In the autumn, you may find these lovely acorn squashes at your local store or farmers’ markets. Are you wondering what to do with them? Acorn squash is very easy to cook and is so versatile! I’ll explain how to prepare acorn squash healthily and give you some more ideas about what to do with it.
After it’s cooked, the squash is tender and you can use it in many dishes like you would white or sweet potatoes or zucchini. The ridged shape gives slices of acorn squash a flower-like appearance. That is my favorite way to slice it before baking, and the result is just stunning!
Here is this beautiful acorn squash:
How to Prepare Acorn Squash
Just wash the acorn squash and cut it into either slices or halves. I use a chef’s or Santoku-style knife and apply some pressure to cut this into several slices about 1 to 1 and 1/2 inches thick. Here is another method using the microwave if you’re concerned about cutting it.
The seeds and “string” can be scooped out easily, and roasted like pumpkin seeds. I would not eat the skin. This squash has a lovely orange-yellow flesh and sweet flavor. It would be a great side dish for Thanksgiving and other fall and winter holidays. You can make it into a soup or stuff it with other vegetables and whole grains for something more substantial.
It is also easy enough to make on a weeknight. I brushed orange juice on the slices of squash, then sprinkled with a little salt, black pepper, and cinnamon. Here are some other suggestions for how to flavor it:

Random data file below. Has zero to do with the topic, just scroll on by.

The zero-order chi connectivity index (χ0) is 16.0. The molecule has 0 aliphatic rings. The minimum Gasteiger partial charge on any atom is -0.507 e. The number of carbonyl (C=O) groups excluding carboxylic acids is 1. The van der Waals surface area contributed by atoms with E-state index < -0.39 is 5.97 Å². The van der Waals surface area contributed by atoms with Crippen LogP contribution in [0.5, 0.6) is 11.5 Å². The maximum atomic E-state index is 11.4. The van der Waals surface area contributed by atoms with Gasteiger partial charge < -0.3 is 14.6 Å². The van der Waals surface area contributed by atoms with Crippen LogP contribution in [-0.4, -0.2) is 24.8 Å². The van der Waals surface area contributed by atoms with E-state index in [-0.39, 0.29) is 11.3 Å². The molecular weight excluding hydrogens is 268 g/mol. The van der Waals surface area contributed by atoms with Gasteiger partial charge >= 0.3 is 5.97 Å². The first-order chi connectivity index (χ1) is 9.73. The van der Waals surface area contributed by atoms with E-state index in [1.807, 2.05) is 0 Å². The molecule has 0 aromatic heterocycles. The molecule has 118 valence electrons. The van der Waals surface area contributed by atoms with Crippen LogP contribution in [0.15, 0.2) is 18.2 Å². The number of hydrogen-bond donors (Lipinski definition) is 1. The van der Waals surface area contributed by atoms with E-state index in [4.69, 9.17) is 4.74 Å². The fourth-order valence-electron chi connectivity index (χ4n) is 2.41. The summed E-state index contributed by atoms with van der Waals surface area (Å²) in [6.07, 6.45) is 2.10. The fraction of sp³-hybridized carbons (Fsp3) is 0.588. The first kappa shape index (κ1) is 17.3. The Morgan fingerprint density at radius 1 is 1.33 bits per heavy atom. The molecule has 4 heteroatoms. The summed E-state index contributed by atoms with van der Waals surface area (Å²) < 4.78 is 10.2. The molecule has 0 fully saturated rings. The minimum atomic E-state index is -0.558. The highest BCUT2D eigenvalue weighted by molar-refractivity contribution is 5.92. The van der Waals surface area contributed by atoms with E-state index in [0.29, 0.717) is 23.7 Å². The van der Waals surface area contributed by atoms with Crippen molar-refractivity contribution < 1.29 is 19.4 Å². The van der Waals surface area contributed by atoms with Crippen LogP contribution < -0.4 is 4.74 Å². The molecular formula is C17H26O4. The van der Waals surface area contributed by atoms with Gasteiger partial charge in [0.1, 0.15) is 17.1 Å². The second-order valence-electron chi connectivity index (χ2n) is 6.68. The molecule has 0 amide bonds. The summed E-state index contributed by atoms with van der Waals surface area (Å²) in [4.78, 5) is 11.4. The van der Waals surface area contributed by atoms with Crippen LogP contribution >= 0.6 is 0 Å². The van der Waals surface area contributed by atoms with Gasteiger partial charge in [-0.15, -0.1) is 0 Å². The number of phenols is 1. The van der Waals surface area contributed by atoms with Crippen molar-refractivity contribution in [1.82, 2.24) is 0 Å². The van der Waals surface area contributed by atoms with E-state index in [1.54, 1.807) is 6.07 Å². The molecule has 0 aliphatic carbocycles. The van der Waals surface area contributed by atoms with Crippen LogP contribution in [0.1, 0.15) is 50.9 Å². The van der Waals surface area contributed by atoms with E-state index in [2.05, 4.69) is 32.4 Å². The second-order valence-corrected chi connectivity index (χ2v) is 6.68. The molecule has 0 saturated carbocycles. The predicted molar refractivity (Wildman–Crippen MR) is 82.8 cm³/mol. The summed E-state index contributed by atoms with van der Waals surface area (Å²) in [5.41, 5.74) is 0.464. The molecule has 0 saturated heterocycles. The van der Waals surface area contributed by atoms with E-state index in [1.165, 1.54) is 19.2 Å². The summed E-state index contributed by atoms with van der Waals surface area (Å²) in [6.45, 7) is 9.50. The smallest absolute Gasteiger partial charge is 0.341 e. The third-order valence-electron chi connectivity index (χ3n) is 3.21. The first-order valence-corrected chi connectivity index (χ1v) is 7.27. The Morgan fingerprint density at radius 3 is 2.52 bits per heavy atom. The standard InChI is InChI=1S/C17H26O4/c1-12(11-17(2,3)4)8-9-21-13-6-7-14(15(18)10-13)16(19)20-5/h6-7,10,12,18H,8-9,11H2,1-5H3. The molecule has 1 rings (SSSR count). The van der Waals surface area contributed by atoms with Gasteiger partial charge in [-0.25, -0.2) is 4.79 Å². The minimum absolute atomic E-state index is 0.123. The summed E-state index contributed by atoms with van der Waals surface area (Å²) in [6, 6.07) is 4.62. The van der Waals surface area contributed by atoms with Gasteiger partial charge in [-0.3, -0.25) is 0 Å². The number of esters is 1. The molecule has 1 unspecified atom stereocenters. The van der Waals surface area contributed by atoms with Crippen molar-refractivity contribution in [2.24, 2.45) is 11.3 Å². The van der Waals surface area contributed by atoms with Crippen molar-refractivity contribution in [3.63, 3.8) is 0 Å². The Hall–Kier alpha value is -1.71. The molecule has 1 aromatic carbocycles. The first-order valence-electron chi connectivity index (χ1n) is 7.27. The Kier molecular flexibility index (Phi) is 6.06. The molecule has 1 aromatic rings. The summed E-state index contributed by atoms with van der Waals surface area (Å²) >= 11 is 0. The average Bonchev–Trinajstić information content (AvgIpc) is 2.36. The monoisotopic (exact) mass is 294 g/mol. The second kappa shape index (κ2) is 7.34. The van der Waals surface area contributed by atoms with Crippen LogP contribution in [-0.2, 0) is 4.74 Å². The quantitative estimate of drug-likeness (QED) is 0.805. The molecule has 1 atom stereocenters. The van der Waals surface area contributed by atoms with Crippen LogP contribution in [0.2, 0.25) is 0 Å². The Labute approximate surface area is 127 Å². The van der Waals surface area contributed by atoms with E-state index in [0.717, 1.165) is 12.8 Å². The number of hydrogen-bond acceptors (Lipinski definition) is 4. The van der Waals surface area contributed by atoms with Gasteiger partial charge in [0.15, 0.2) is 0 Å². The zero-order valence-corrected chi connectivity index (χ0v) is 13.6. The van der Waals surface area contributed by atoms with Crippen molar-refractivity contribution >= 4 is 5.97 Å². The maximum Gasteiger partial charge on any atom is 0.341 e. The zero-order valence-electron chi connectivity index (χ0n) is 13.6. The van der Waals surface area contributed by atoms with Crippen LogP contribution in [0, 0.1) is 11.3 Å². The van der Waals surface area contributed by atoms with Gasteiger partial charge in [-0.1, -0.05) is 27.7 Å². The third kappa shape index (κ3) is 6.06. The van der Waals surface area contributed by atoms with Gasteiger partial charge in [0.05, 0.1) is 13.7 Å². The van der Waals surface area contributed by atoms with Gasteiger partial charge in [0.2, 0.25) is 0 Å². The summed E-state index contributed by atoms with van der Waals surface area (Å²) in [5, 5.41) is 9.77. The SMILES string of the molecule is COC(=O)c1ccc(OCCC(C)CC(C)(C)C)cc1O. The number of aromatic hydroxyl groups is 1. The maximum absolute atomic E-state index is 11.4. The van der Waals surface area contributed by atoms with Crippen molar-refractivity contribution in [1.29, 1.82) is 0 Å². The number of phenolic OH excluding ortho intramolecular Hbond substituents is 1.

- Pineapple juice or apple cider
- A drizzle of maple syrup or agave nectar
- Ground ginger, nutmeg, cloves, or pumpkin pie spice, which includes these plus cinnamon
- Chili powder or paprika
- Fresh sage, thyme, or parsley
How to Cook Acorn Squash
After brushing with the orange juice and adding seasonings, I baked the slices for about an hour at 350 degrees F. There is no need to add butter or oil. With this recipe, you will enjoy its natural flavor.
Baked acorn squash is a delicious side dish everyone can enjoy. For an entree, try chunks with whole grain rotini and spinach, stuff half of a roasted one with a cooked whole grain like bulgur or farro and vegetables, or serve with oven-roasted potatoes, grilled zucchini, and red onions.
One cup of cooked acorn squash provides 9 grams of fiber, which is terrific because so many Americans don’t get enough. You can learn more about dietary fiber here. This squash also has 90 mg. of calcium, 1.9 mg. of iron, and a whopping 896 mg. of potassium per cup!
Lots of healthy people aren’t eating enough potassium, so this is a healthy dietary addition. But if you must restrict dietary potassium, this will be a veggie to avoid.
There are also 43 mcg RAE of vitamin A, in the form of beta-carotene. With 115 calories in a cup, this filling vegetable has less energy than potatoes, pasta, sweet potatoes, or rice, so it is a nutrient-dense choice.
Simple Orange Cinnamon Acorn Squash Rings
- Cutting board
- Chef's knife
- 1 acorn squash
- nonstick spray
- ¼ cup orange juice
- ½ teaspoon cinnamon
- ⅛ teaspoon salt
- ⅛ teaspoon black pepper
- Preheat the oven to 350° F.
- Slice the acorn squash into rings of about 1 ½ inches thick. Scoop out the seeds.
- Place the squash rings in a baking sheet sprayed with non-stick spray. Brush them with orange juice and sprinkle with cinnamon, salt, and pepper.
- Bake for an hour or until tender and lightly browned.
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Original post: 12/29/2019. Updated 9/11/2020
Food styling and photography: H. Traub
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